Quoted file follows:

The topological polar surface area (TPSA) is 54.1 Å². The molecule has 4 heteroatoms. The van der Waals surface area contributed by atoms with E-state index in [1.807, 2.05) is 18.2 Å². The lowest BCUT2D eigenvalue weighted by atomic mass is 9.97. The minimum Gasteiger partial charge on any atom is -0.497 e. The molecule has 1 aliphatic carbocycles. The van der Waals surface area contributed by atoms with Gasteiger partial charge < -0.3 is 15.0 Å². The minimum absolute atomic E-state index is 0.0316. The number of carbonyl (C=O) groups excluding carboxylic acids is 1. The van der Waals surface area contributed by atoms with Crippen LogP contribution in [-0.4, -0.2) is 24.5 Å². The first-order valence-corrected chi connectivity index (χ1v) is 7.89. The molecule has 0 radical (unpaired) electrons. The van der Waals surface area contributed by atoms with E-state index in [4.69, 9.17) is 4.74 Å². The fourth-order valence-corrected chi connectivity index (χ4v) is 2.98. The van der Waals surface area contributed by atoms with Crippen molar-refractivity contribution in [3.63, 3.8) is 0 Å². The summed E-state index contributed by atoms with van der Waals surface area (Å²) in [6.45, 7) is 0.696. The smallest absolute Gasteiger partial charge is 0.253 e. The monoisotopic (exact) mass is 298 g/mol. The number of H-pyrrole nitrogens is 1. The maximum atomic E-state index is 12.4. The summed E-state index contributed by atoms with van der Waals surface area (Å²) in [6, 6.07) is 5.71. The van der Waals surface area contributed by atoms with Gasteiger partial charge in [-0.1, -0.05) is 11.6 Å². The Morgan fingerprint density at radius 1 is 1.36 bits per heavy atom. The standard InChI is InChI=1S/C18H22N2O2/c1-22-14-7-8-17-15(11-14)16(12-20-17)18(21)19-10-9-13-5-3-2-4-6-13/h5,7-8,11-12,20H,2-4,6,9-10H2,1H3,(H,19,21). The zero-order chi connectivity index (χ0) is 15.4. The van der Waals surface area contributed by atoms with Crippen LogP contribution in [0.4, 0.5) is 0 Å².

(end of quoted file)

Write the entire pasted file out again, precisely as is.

The topological polar surface area (TPSA) is 54.1 Å². The molecule has 4 heteroatoms. The van der Waals surface area contributed by atoms with E-state index in [1.807, 2.05) is 18.2 Å². The lowest BCUT2D eigenvalue weighted by atomic mass is 9.97. The minimum Gasteiger partial charge on any atom is -0.497 e. The molecule has 1 aliphatic carbocycles. The van der Waals surface area contributed by atoms with Gasteiger partial charge < -0.3 is 15.0 Å². The minimum absolute atomic E-state index is 0.0316. The number of carbonyl (C=O) groups excluding carboxylic acids is 1. The van der Waals surface area contributed by atoms with Crippen LogP contribution in [-0.4, -0.2) is 24.5 Å². The first-order valence-corrected chi connectivity index (χ1v) is 7.89. The molecule has 0 radical (unpaired) electrons. The van der Waals surface area contributed by atoms with E-state index in [4.69, 9.17) is 4.74 Å². The fourth-order valence-corrected chi connectivity index (χ4v) is 2.98. The van der Waals surface area contributed by atoms with Crippen molar-refractivity contribution in [3.63, 3.8) is 0 Å². The summed E-state index contributed by atoms with van der Waals surface area (Å²) in [6.45, 7) is 0.696. The smallest absolute Gasteiger partial charge is 0.253 e. The monoisotopic (exact) mass is 298 g/mol. The number of H-pyrrole nitrogens is 1. The maximum atomic E-state index is 12.4. The summed E-state index contributed by atoms with van der Waals surface area (Å²) in [6, 6.07) is 5.71. The van der Waals surface area contributed by atoms with Gasteiger partial charge in [-0.1, -0.05) is 11.6 Å². The Morgan fingerprint density at radius 1 is 1.36 bits per heavy atom. The standard InChI is InChI=1S/C18H22N2O2/c1-22-14-7-8-17-15(11-14)16(12-20-17)18(21)19-10-9-13-5-3-2-4-6-13/h5,7-8,11-12,20H,2-4,6,9-10H2,1H3,(H,19,21). The zero-order chi connectivity index (χ0) is 15.4. The van der Waals surface area contributed by atoms with Crippen LogP contribution in [0.4, 0.5) is 0 Å².